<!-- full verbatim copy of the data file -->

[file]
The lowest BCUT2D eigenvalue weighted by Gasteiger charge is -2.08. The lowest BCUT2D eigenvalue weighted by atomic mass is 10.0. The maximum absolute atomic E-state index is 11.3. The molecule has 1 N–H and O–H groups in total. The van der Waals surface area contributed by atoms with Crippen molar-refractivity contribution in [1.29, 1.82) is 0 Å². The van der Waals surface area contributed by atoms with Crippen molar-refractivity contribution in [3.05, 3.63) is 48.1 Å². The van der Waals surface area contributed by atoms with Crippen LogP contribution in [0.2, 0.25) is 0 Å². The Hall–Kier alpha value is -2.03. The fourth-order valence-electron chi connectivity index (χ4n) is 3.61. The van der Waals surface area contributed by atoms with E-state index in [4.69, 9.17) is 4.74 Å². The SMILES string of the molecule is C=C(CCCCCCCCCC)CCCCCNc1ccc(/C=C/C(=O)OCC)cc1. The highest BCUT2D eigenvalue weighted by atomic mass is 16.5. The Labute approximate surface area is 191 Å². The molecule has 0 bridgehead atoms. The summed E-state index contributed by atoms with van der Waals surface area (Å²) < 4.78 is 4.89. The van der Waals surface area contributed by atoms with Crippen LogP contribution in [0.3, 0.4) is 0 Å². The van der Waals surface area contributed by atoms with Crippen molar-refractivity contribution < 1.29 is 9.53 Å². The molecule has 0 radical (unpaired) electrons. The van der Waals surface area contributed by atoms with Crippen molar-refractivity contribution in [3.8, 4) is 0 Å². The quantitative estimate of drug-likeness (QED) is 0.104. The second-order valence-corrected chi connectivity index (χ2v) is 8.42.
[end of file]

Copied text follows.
The lowest BCUT2D eigenvalue weighted by Gasteiger charge is -2.08. The lowest BCUT2D eigenvalue weighted by atomic mass is 10.0. The maximum absolute atomic E-state index is 11.3. The molecule has 1 N–H and O–H groups in total. The van der Waals surface area contributed by atoms with Crippen molar-refractivity contribution in [1.29, 1.82) is 0 Å². The van der Waals surface area contributed by atoms with Crippen molar-refractivity contribution in [3.05, 3.63) is 48.1 Å². The van der Waals surface area contributed by atoms with Crippen LogP contribution in [0.2, 0.25) is 0 Å². The Hall–Kier alpha value is -2.03. The fourth-order valence-electron chi connectivity index (χ4n) is 3.61. The van der Waals surface area contributed by atoms with E-state index in [4.69, 9.17) is 4.74 Å². The SMILES string of the molecule is C=C(CCCCCCCCCC)CCCCCNc1ccc(/C=C/C(=O)OCC)cc1. The highest BCUT2D eigenvalue weighted by atomic mass is 16.5. The Labute approximate surface area is 191 Å². The molecule has 0 bridgehead atoms. The summed E-state index contributed by atoms with van der Waals surface area (Å²) < 4.78 is 4.89. The van der Waals surface area contributed by atoms with Crippen LogP contribution in [0.3, 0.4) is 0 Å². The van der Waals surface area contributed by atoms with Crippen molar-refractivity contribution < 1.29 is 9.53 Å². The molecule has 0 radical (unpaired) electrons. The van der Waals surface area contributed by atoms with Crippen molar-refractivity contribution in [3.8, 4) is 0 Å². The quantitative estimate of drug-likeness (QED) is 0.104. The second-order valence-corrected chi connectivity index (χ2v) is 8.42.